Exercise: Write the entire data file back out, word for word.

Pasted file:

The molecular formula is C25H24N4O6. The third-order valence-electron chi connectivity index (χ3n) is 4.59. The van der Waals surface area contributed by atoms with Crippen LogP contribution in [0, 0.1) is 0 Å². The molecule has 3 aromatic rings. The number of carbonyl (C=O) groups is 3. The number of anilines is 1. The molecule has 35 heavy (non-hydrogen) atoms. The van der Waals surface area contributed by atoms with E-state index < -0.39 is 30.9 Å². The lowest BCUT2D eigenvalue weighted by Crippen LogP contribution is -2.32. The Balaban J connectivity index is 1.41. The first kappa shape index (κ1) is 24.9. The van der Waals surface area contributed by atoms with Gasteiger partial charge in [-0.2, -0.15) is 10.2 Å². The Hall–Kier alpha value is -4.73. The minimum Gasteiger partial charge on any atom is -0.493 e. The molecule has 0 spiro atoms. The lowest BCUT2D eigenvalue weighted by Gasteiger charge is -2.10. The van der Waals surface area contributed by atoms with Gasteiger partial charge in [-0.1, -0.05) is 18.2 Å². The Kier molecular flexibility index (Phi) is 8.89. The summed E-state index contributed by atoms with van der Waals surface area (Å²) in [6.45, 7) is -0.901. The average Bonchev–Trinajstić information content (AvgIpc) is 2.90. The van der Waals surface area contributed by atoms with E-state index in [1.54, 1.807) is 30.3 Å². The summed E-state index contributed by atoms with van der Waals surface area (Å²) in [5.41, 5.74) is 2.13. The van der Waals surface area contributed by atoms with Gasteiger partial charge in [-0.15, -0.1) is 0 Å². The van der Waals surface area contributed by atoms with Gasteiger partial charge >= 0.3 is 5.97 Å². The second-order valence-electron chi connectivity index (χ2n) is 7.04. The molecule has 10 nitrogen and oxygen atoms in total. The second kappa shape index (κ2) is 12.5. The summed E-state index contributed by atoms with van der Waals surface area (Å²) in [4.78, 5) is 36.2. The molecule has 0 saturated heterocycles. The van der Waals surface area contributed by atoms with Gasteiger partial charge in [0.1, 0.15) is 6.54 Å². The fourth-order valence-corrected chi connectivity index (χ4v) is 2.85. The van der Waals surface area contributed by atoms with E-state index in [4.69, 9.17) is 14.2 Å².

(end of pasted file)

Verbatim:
The molecular formula is C25H24N4O6. The third-order valence-electron chi connectivity index (χ3n) is 4.59. The van der Waals surface area contributed by atoms with Crippen LogP contribution in [0, 0.1) is 0 Å². The molecule has 3 aromatic rings. The number of carbonyl (C=O) groups is 3. The number of anilines is 1. The molecule has 35 heavy (non-hydrogen) atoms. The van der Waals surface area contributed by atoms with E-state index < -0.39 is 30.9 Å². The lowest BCUT2D eigenvalue weighted by Crippen LogP contribution is -2.32. The Balaban J connectivity index is 1.41. The first kappa shape index (κ1) is 24.9. The van der Waals surface area contributed by atoms with Gasteiger partial charge in [-0.2, -0.15) is 10.2 Å². The Hall–Kier alpha value is -4.73. The minimum Gasteiger partial charge on any atom is -0.493 e. The molecule has 0 spiro atoms. The lowest BCUT2D eigenvalue weighted by Gasteiger charge is -2.10. The van der Waals surface area contributed by atoms with Gasteiger partial charge in [-0.1, -0.05) is 18.2 Å². The Kier molecular flexibility index (Phi) is 8.89. The summed E-state index contributed by atoms with van der Waals surface area (Å²) in [6.45, 7) is -0.901. The average Bonchev–Trinajstić information content (AvgIpc) is 2.90. The van der Waals surface area contributed by atoms with E-state index in [1.54, 1.807) is 30.3 Å². The summed E-state index contributed by atoms with van der Waals surface area (Å²) in [5.41, 5.74) is 2.13. The van der Waals surface area contributed by atoms with Gasteiger partial charge in [-0.15, -0.1) is 0 Å². The van der Waals surface area contributed by atoms with Gasteiger partial charge >= 0.3 is 5.97 Å². The second-order valence-electron chi connectivity index (χ2n) is 7.04. The molecule has 10 nitrogen and oxygen atoms in total. The second kappa shape index (κ2) is 12.5. The summed E-state index contributed by atoms with van der Waals surface area (Å²) in [4.78, 5) is 36.2. The molecule has 0 saturated heterocycles. The van der Waals surface area contributed by atoms with Gasteiger partial charge in [0.1, 0.15) is 6.54 Å². The fourth-order valence-corrected chi connectivity index (χ4v) is 2.85. The van der Waals surface area contributed by atoms with E-state index in [4.69, 9.17) is 14.2 Å².